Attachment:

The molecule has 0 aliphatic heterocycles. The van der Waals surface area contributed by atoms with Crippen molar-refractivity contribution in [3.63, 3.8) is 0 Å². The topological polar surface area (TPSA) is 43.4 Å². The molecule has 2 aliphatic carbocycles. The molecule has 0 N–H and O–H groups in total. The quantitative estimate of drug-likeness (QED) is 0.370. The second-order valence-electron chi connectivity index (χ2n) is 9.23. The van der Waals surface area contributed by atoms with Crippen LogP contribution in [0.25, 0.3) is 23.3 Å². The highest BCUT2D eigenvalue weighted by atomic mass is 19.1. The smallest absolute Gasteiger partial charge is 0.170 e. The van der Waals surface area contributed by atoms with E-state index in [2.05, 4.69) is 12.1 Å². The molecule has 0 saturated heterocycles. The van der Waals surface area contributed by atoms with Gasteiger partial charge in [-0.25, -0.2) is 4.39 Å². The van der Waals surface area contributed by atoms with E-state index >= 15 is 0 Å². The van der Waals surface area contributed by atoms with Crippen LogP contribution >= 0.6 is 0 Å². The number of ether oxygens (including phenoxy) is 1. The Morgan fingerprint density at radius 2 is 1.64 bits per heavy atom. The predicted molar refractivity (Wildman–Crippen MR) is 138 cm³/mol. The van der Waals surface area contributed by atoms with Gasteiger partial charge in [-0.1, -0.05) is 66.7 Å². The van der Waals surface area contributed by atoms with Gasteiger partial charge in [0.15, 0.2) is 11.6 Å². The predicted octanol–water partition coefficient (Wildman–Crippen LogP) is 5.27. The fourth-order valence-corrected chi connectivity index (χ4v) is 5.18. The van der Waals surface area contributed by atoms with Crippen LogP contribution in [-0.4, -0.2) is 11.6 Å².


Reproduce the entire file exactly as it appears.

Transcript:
The molecule has 0 aliphatic heterocycles. The van der Waals surface area contributed by atoms with Crippen molar-refractivity contribution in [3.63, 3.8) is 0 Å². The topological polar surface area (TPSA) is 43.4 Å². The molecule has 2 aliphatic carbocycles. The molecule has 0 N–H and O–H groups in total. The quantitative estimate of drug-likeness (QED) is 0.370. The second-order valence-electron chi connectivity index (χ2n) is 9.23. The van der Waals surface area contributed by atoms with Crippen LogP contribution in [0.25, 0.3) is 23.3 Å². The highest BCUT2D eigenvalue weighted by atomic mass is 19.1. The smallest absolute Gasteiger partial charge is 0.170 e. The van der Waals surface area contributed by atoms with E-state index in [2.05, 4.69) is 12.1 Å². The molecule has 0 saturated heterocycles. The van der Waals surface area contributed by atoms with Gasteiger partial charge in [-0.25, -0.2) is 4.39 Å². The van der Waals surface area contributed by atoms with E-state index >= 15 is 0 Å². The van der Waals surface area contributed by atoms with Crippen LogP contribution >= 0.6 is 0 Å². The number of ether oxygens (including phenoxy) is 1. The Morgan fingerprint density at radius 2 is 1.64 bits per heavy atom. The predicted molar refractivity (Wildman–Crippen MR) is 138 cm³/mol. The van der Waals surface area contributed by atoms with Gasteiger partial charge in [-0.1, -0.05) is 66.7 Å². The van der Waals surface area contributed by atoms with Gasteiger partial charge in [0.15, 0.2) is 11.6 Å². The predicted octanol–water partition coefficient (Wildman–Crippen LogP) is 5.27. The fourth-order valence-corrected chi connectivity index (χ4v) is 5.18. The van der Waals surface area contributed by atoms with Crippen LogP contribution in [-0.4, -0.2) is 11.6 Å².